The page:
For the original story see

If you are a member of SAPAG you may wish to know about their forthcoming meeting on this topic.

Also NB:

Universal Credit Briefing for Carers

Please join us on Friday 7th December 2018 10am-12pm
@ The Circle, 33 Rockingham Lane, Sheffield, S1 4FW

Jennifer Marsden – (Partnership Manager Sheffield, Department of Work and Pensions) will be delivering an awareness session about Universal Credit Full Service.

The session will cover:

General awareness of what Universal Credit is and when it starts in Sheffield
Support for customers with Complex needs, explicit consent and escalation routes
Time for Q&A session with Jennifer
If you are interested in attending please contact Frazer Kirk by phone or email to register:
Office: 0114 2053676
Mobile: 07717 713694

Digital creativity workshops for people on the autistic spectrum 9th and 16th November

Sheffield Autistic Society received this invitation by email, October 2018:

Digital creativity workshops in Sheffield for people on the autistic spectrum

Access Space is pleased to announce new workshops for Autumn 2018 at our Sidney Street premises in central Sheffield.

You are welcome to pass on this email to anyone who might be interested

FREE workshops, run by experienced staff.
Suited to different levels of ability.
Small, supportive groups (limited attendance numbers).
Talking about designing, leading on to laser cutting/engraving (with support) to make your design in paper, wood or plastic.

Friday 9th November, from 11am-1pm

Friday 16th November, from 11am-1pm

For more details, or to apply for places, please email or phone. The following details will be needed:

  • Who wants to attend? (Name, Contact Address, Email / Telephone)
  • Will carer/parent/guardian/friend be accompanying? (Depending on participants’ abilities)
  • Brief details of participants’ abilities, and any sensory issues.

Participants, carers, parents, guardians and friends are welcome to visit Access Space, by arrangement, before deciding, please get in touch:

Jonathan Cook

Tel 0114 2495522 (Best time is Wed/Thur p.m. or leave a message)
Access Space, Unit 1, AVEC Building, 3-7 Sidney St. Sheffield S1 4RG

UK Registered Charity No. 1103837

Autism Acceptance. Why Autism Awareness is not enough.

The other day an autistic person was explaining to me why members of the autistic community are not happy with the term ‘Autism Awareness’ and preferred to talk about ‘Understanding’ and ‘Acceptance’. Googling these terms I found an American autism blog (see link below) which gives a series of articles explaining why autistic people felt so strongly on this issue. The following extract is one of these and was written by Lydia Brown, an autistic student at Yorketown University:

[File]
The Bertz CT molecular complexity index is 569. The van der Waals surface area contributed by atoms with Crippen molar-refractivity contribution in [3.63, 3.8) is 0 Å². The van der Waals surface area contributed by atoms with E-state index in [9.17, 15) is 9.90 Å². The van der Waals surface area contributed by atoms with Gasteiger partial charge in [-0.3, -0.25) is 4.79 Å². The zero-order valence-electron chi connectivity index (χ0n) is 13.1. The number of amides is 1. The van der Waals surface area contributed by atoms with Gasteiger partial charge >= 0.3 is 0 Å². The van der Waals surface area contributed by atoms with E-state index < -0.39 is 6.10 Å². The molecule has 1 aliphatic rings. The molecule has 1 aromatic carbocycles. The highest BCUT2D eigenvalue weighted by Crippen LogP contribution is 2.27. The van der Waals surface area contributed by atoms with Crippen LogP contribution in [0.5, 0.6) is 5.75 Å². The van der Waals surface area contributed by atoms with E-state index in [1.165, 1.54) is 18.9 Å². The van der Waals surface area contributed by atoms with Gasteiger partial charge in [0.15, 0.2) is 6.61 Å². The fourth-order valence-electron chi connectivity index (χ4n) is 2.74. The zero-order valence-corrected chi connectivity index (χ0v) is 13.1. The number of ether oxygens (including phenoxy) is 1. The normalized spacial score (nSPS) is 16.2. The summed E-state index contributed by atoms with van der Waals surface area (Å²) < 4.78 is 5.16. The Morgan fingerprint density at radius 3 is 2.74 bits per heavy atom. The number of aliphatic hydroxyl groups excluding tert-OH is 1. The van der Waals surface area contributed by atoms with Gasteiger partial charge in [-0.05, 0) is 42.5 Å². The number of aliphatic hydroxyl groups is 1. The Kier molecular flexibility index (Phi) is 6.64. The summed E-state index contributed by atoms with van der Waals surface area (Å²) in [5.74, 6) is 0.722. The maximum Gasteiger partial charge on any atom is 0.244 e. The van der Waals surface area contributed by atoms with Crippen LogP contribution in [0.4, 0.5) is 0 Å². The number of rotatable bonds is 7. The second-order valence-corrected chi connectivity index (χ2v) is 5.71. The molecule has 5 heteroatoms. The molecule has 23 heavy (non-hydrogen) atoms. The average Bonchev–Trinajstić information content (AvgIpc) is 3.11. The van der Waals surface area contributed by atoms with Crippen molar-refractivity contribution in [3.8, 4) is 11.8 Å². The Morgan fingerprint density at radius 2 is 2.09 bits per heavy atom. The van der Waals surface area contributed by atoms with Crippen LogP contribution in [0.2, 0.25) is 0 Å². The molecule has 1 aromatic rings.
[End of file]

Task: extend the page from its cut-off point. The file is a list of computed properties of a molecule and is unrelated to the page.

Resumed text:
1. Accept us. Autism is a part of who we are. As sure as skin color or sexual orientation, we cannot change being Autistic. Acceptance starts by understanding that we are not broken, defective, or diseased. We do not need to be fixed or cured. There is nothing wrong with us. Yes, autism is a disability, and yes, some Autistic people are very severely disabled. Accepting our autism does not mean ignoring or denying disability; it means accepting us for who we are, as we are.

2. Respect us. We are people, fellow human beings. We deserve to be treated with the same respect afforded to our non-Autistic peers. Respect starts by understanding that we are full and complete human beings, with individual personalities, life experiences, goals, and preferences. We deserve an education, access to communication, and a place in society as we become adults. We deserve to live without fear of being abused, manipulated, or hurt. We are not less than.

3. Support us. Because we are disabled in varying degrees and in multiple ways, we need support, services, and accommodations to successfully navigate a world not made for us. Supporting us starts by understanding that we are usually the people who can best define what types of support and services we need, especially once we become adults. Some of us may need services throughout school and or higher education. Some of us need help with seeking and keeping employment. Some of us need help with living independently or semi-independently, or with activities of daily life. Without appropriate supports, we will not have equal access and opportunity.

4. Include us. We deserve equal access and opportunity throughout the community and throughout our lifespans. Inclusion starts by understanding that we are part of the community and deserve to be included in it. As children, we may not be ready immediately for full inclusion, but full inclusion should be the ultimate goal for every Autistic child. Full integration into the community means living outside institutional or segregated settings and working outside a segregated setting. If we need accommodations or support to fully participate in the community, then provide those accommodations. We need to belong.

5. Listen to us. Too many conversations about us and issues that affect our lives take place without any of us present. Listening starts by recognizing that we have valid, legitimate, and important things to say about our lives and about the issues that affect us collectively. Like any group of people, we are not homogeneous in opinion or ideology, and this diversity is part of the Autistic community. Yet we must be included in any conversation about us, because decisions made by policymakers, school administrators, and grant reviewers often impact our daily lives and our future outlook. We can speak (or write or sign or type) for ourselves, and it’s time to listen.

Extract from Repost: Why “Autism Awareness” is Not Enough: Steve Silberman (and friends) explain “Autism Acceptance”